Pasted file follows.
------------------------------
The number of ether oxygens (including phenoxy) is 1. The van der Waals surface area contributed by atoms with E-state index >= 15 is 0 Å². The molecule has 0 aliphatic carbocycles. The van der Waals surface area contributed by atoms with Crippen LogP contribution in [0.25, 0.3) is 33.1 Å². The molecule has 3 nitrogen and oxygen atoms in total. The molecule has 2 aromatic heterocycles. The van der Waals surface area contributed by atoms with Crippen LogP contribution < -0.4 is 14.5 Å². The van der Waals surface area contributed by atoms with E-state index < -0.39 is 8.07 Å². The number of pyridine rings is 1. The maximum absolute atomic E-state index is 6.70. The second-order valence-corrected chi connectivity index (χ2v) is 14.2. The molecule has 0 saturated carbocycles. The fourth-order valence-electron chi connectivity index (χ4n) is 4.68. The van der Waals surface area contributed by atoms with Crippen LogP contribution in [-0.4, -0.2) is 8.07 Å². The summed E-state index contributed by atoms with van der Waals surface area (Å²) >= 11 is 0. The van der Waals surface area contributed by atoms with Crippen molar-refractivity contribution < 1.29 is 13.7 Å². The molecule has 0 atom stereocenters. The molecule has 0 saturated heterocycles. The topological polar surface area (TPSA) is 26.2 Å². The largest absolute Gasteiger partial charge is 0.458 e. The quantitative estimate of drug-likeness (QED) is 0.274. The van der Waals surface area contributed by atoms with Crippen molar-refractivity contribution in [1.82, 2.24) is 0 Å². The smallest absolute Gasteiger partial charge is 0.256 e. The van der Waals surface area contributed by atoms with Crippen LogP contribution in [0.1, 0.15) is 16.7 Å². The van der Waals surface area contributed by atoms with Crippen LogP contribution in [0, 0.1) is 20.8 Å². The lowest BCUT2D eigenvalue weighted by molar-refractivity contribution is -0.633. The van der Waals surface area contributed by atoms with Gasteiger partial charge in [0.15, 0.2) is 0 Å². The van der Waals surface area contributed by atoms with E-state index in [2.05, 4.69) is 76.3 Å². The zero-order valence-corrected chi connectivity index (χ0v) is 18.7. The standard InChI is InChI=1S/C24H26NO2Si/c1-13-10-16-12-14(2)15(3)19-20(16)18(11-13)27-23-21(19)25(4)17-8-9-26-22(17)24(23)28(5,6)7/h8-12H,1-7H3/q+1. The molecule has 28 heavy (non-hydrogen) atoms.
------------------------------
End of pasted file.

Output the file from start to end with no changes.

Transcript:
The number of ether oxygens (including phenoxy) is 1. The van der Waals surface area contributed by atoms with E-state index >= 15 is 0 Å². The molecule has 0 aliphatic carbocycles. The van der Waals surface area contributed by atoms with Crippen LogP contribution in [0.25, 0.3) is 33.1 Å². The molecule has 3 nitrogen and oxygen atoms in total. The molecule has 2 aromatic heterocycles. The van der Waals surface area contributed by atoms with Crippen LogP contribution < -0.4 is 14.5 Å². The van der Waals surface area contributed by atoms with E-state index < -0.39 is 8.07 Å². The number of pyridine rings is 1. The maximum absolute atomic E-state index is 6.70. The second-order valence-corrected chi connectivity index (χ2v) is 14.2. The molecule has 0 saturated carbocycles. The fourth-order valence-electron chi connectivity index (χ4n) is 4.68. The van der Waals surface area contributed by atoms with Crippen LogP contribution in [-0.4, -0.2) is 8.07 Å². The summed E-state index contributed by atoms with van der Waals surface area (Å²) >= 11 is 0. The van der Waals surface area contributed by atoms with Crippen molar-refractivity contribution < 1.29 is 13.7 Å². The molecule has 0 atom stereocenters. The molecule has 0 saturated heterocycles. The topological polar surface area (TPSA) is 26.2 Å². The largest absolute Gasteiger partial charge is 0.458 e. The quantitative estimate of drug-likeness (QED) is 0.274. The van der Waals surface area contributed by atoms with Crippen molar-refractivity contribution in [1.82, 2.24) is 0 Å². The smallest absolute Gasteiger partial charge is 0.256 e. The van der Waals surface area contributed by atoms with Crippen LogP contribution in [0.1, 0.15) is 16.7 Å². The van der Waals surface area contributed by atoms with Crippen LogP contribution in [0, 0.1) is 20.8 Å². The lowest BCUT2D eigenvalue weighted by molar-refractivity contribution is -0.633. The van der Waals surface area contributed by atoms with Gasteiger partial charge in [0.15, 0.2) is 0 Å². The van der Waals surface area contributed by atoms with E-state index in [2.05, 4.69) is 76.3 Å². The zero-order valence-corrected chi connectivity index (χ0v) is 18.7. The standard InChI is InChI=1S/C24H26NO2Si/c1-13-10-16-12-14(2)15(3)19-20(16)18(11-13)27-23-21(19)25(4)17-8-9-26-22(17)24(23)28(5,6)7/h8-12H,1-7H3/q+1. The molecule has 28 heavy (non-hydrogen) atoms.